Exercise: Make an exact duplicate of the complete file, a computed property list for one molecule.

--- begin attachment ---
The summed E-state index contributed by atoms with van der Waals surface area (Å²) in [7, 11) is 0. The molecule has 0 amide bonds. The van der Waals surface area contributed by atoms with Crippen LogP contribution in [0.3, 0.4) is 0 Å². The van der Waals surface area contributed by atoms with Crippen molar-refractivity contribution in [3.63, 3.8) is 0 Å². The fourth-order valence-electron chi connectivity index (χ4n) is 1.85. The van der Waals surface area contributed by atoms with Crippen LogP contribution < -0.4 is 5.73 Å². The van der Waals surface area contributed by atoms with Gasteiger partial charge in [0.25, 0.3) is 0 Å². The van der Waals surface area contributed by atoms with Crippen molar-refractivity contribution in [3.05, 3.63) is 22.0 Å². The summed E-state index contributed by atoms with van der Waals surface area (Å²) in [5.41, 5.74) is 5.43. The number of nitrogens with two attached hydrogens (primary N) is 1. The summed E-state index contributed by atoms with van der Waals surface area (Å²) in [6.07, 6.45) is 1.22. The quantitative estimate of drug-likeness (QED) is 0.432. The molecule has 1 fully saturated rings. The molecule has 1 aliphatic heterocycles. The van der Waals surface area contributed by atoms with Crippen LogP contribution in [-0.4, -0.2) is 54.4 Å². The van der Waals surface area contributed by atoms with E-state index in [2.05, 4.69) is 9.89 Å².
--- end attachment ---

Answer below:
The summed E-state index contributed by atoms with van der Waals surface area (Å²) in [7, 11) is 0. The molecule has 0 amide bonds. The van der Waals surface area contributed by atoms with Crippen LogP contribution in [0.3, 0.4) is 0 Å². The van der Waals surface area contributed by atoms with Crippen molar-refractivity contribution in [3.63, 3.8) is 0 Å². The fourth-order valence-electron chi connectivity index (χ4n) is 1.85. The van der Waals surface area contributed by atoms with Crippen LogP contribution < -0.4 is 5.73 Å². The van der Waals surface area contributed by atoms with Gasteiger partial charge in [0.25, 0.3) is 0 Å². The van der Waals surface area contributed by atoms with Crippen molar-refractivity contribution in [3.05, 3.63) is 22.0 Å². The summed E-state index contributed by atoms with van der Waals surface area (Å²) in [5.41, 5.74) is 5.43. The number of nitrogens with two attached hydrogens (primary N) is 1. The summed E-state index contributed by atoms with van der Waals surface area (Å²) in [6.07, 6.45) is 1.22. The quantitative estimate of drug-likeness (QED) is 0.432. The molecule has 1 fully saturated rings. The molecule has 1 aliphatic heterocycles. The van der Waals surface area contributed by atoms with Crippen LogP contribution in [-0.4, -0.2) is 54.4 Å². The van der Waals surface area contributed by atoms with E-state index in [2.05, 4.69) is 9.89 Å².